Apple maintains that its OS can only be run on Apple branded hardware but that has yet to be tested in the courts. Further, the fact that Apple has not gone after the hacker community suggests they have concerns that they might not legally prevail. And I paid them for their software, many times over, if you look at all the hardware failures I have suffered over the years.
No, given that the little guy like me has no possible redress against Apple’s consumer fraud, it’s more than a little ‘holier than thou’ to argue the legality case here.
TP: So what’s the performance like?
FU: No idea as I haven’t assembled everything yet. But I can give you some meaningful predictions. Geekbench on my iMac (2.16gHz, ATI7300, 3gB RAM) reports a reading of 2850 and I expect that the HackPro will come in at 6000 or so, so roughly twice as fast on CPU intensive tasks like converting RAW files. On video I would expect a similar performance increase as the nVidia 9800 GTX+ card I’m using is a rebadged GT150. The current HackPro uses the GT120 which is a rebadged, and more modest, 9500GT. More Apple and nVidia spin. So the HackPro will be better as regards graphics capability. The card has dual DVI outputs, by the way, meaning it can drive two regular 24″ or smaller monitors or one 30″ dual-DVI display at full 2560 x 1600 definition.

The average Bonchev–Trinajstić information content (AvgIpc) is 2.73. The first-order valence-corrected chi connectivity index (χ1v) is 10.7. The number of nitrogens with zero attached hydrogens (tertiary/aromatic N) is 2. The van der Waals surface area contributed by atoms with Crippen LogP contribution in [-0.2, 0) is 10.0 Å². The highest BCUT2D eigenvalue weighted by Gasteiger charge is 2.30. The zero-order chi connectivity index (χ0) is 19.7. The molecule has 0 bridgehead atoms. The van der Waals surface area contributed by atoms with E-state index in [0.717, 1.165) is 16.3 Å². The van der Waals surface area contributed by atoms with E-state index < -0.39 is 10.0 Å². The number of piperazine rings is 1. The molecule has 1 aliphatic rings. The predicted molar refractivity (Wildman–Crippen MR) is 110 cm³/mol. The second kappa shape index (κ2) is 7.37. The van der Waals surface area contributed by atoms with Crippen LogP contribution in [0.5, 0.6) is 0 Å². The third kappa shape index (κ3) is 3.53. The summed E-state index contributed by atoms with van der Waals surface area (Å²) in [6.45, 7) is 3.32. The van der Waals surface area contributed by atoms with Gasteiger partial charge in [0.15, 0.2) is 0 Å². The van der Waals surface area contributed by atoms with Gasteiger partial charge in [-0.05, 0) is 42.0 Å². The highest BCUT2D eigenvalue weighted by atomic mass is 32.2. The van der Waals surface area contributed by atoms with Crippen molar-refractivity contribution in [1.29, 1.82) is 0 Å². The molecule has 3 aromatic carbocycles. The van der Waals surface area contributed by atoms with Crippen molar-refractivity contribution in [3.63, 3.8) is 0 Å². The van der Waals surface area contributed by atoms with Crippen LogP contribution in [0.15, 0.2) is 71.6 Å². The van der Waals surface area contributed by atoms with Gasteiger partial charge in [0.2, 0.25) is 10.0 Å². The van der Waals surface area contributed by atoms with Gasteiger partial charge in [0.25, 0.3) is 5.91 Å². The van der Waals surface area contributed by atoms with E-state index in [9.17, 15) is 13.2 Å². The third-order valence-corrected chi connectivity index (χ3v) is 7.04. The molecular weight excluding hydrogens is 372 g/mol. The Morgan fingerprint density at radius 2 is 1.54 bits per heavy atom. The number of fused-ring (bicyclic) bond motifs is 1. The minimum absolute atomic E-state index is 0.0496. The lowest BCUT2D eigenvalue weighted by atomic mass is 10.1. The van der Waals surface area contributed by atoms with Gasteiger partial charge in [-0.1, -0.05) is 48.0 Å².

I could overclock the CPU and GPU and get even more performance, but I’m conservative by nature and prefer to trade speed for reliability.
TP: And the case?
FU: Can you say elegant? No boy racer looks or neon lights here:
Antec Sonata III case
Antec has been making high quality cases for years and this one is as good as they get. HDDs slide in on rails and there are several externally accessible bays behind the top door for things like DVD burners, card readers, etc.
TP: Thanks, FU. When can we expect results?
FU: Give me a couple of weeks or so. One final thought. For Windows users, this machine will run Windows with no hacking, and will run it faster than all but the costliest gaming machines.
The results can be seen in Part II here.